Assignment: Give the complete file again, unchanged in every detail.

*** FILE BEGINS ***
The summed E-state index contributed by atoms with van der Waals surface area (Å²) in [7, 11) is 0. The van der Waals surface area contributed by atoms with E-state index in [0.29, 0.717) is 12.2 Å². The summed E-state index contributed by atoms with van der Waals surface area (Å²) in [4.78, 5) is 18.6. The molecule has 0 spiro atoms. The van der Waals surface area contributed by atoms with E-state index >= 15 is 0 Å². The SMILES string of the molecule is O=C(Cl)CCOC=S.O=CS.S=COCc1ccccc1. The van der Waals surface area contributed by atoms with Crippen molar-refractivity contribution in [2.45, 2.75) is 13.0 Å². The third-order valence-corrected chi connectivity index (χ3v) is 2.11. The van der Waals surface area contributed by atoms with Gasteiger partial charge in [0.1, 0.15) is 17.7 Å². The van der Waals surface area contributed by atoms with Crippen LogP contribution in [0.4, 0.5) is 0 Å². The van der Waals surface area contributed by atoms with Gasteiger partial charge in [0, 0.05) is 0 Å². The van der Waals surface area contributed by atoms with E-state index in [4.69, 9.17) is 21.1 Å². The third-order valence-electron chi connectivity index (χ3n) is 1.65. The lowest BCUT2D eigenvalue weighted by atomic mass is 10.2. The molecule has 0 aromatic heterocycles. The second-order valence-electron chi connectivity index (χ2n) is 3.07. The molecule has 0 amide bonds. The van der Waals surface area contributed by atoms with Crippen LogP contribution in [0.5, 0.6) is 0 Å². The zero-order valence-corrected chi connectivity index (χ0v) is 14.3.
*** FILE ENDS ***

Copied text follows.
The summed E-state index contributed by atoms with van der Waals surface area (Å²) in [7, 11) is 0. The van der Waals surface area contributed by atoms with E-state index in [0.29, 0.717) is 12.2 Å². The summed E-state index contributed by atoms with van der Waals surface area (Å²) in [4.78, 5) is 18.6. The molecule has 0 spiro atoms. The van der Waals surface area contributed by atoms with E-state index >= 15 is 0 Å². The SMILES string of the molecule is O=C(Cl)CCOC=S.O=CS.S=COCc1ccccc1. The van der Waals surface area contributed by atoms with Crippen molar-refractivity contribution in [2.45, 2.75) is 13.0 Å². The third-order valence-corrected chi connectivity index (χ3v) is 2.11. The van der Waals surface area contributed by atoms with Gasteiger partial charge in [0.1, 0.15) is 17.7 Å². The van der Waals surface area contributed by atoms with Crippen LogP contribution in [0.4, 0.5) is 0 Å². The van der Waals surface area contributed by atoms with Gasteiger partial charge in [0, 0.05) is 0 Å². The van der Waals surface area contributed by atoms with E-state index in [4.69, 9.17) is 21.1 Å². The third-order valence-electron chi connectivity index (χ3n) is 1.65. The lowest BCUT2D eigenvalue weighted by atomic mass is 10.2. The molecule has 0 aromatic heterocycles. The second-order valence-electron chi connectivity index (χ2n) is 3.07. The molecule has 0 amide bonds. The van der Waals surface area contributed by atoms with Crippen LogP contribution in [0.5, 0.6) is 0 Å². The zero-order valence-corrected chi connectivity index (χ0v) is 14.3.